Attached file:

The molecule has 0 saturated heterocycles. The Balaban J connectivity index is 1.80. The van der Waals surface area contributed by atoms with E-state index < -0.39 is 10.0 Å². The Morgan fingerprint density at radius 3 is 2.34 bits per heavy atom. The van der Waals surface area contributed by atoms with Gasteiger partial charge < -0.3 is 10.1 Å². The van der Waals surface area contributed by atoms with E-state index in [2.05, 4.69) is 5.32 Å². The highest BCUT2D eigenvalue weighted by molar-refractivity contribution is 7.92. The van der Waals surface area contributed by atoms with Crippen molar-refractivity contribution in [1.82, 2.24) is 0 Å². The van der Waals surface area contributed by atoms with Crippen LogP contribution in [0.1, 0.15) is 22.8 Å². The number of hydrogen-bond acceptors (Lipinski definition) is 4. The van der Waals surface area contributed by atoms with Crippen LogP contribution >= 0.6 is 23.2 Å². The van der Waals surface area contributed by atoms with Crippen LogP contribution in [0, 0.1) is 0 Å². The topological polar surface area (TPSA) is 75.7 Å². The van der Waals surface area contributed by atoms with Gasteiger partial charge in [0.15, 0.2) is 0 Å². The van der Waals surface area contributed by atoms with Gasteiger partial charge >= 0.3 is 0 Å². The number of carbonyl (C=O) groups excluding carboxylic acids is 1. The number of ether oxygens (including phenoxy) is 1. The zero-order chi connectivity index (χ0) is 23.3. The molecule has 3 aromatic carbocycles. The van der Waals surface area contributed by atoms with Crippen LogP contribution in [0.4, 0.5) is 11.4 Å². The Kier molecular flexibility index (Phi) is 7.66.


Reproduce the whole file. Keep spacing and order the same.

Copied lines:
The molecule has 0 saturated heterocycles. The Balaban J connectivity index is 1.80. The van der Waals surface area contributed by atoms with E-state index < -0.39 is 10.0 Å². The Morgan fingerprint density at radius 3 is 2.34 bits per heavy atom. The van der Waals surface area contributed by atoms with Gasteiger partial charge < -0.3 is 10.1 Å². The van der Waals surface area contributed by atoms with E-state index in [2.05, 4.69) is 5.32 Å². The highest BCUT2D eigenvalue weighted by molar-refractivity contribution is 7.92. The van der Waals surface area contributed by atoms with Crippen molar-refractivity contribution in [1.82, 2.24) is 0 Å². The van der Waals surface area contributed by atoms with Crippen LogP contribution in [0.1, 0.15) is 22.8 Å². The number of hydrogen-bond acceptors (Lipinski definition) is 4. The van der Waals surface area contributed by atoms with Crippen LogP contribution >= 0.6 is 23.2 Å². The van der Waals surface area contributed by atoms with Crippen LogP contribution in [0, 0.1) is 0 Å². The topological polar surface area (TPSA) is 75.7 Å². The van der Waals surface area contributed by atoms with Gasteiger partial charge in [0.15, 0.2) is 0 Å². The van der Waals surface area contributed by atoms with Gasteiger partial charge >= 0.3 is 0 Å². The number of carbonyl (C=O) groups excluding carboxylic acids is 1. The number of ether oxygens (including phenoxy) is 1. The zero-order chi connectivity index (χ0) is 23.3. The molecule has 3 aromatic carbocycles. The van der Waals surface area contributed by atoms with Crippen LogP contribution in [0.4, 0.5) is 11.4 Å². The Kier molecular flexibility index (Phi) is 7.66.